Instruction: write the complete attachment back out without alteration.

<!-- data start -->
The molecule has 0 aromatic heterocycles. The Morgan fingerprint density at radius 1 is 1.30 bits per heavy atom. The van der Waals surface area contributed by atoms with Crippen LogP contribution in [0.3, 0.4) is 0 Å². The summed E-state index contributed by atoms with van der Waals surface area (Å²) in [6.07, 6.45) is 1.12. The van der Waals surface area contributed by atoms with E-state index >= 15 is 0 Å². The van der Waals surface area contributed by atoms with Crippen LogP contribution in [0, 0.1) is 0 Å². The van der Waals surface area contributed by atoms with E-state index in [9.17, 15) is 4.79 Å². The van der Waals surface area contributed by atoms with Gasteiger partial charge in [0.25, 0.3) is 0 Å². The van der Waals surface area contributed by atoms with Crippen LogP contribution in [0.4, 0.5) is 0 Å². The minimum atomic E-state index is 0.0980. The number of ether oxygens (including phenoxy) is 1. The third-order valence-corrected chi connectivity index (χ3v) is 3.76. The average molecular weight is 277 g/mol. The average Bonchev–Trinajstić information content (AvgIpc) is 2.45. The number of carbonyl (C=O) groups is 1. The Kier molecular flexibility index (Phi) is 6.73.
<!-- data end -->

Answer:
The molecule has 0 aromatic heterocycles. The Morgan fingerprint density at radius 1 is 1.30 bits per heavy atom. The van der Waals surface area contributed by atoms with Crippen LogP contribution in [0.3, 0.4) is 0 Å². The summed E-state index contributed by atoms with van der Waals surface area (Å²) in [6.07, 6.45) is 1.12. The van der Waals surface area contributed by atoms with E-state index >= 15 is 0 Å². The van der Waals surface area contributed by atoms with Crippen LogP contribution in [0, 0.1) is 0 Å². The van der Waals surface area contributed by atoms with E-state index in [9.17, 15) is 4.79 Å². The van der Waals surface area contributed by atoms with Gasteiger partial charge in [0.25, 0.3) is 0 Å². The van der Waals surface area contributed by atoms with Crippen LogP contribution in [0.4, 0.5) is 0 Å². The minimum atomic E-state index is 0.0980. The number of ether oxygens (including phenoxy) is 1. The third-order valence-corrected chi connectivity index (χ3v) is 3.76. The average molecular weight is 277 g/mol. The average Bonchev–Trinajstić information content (AvgIpc) is 2.45. The number of carbonyl (C=O) groups is 1. The Kier molecular flexibility index (Phi) is 6.73.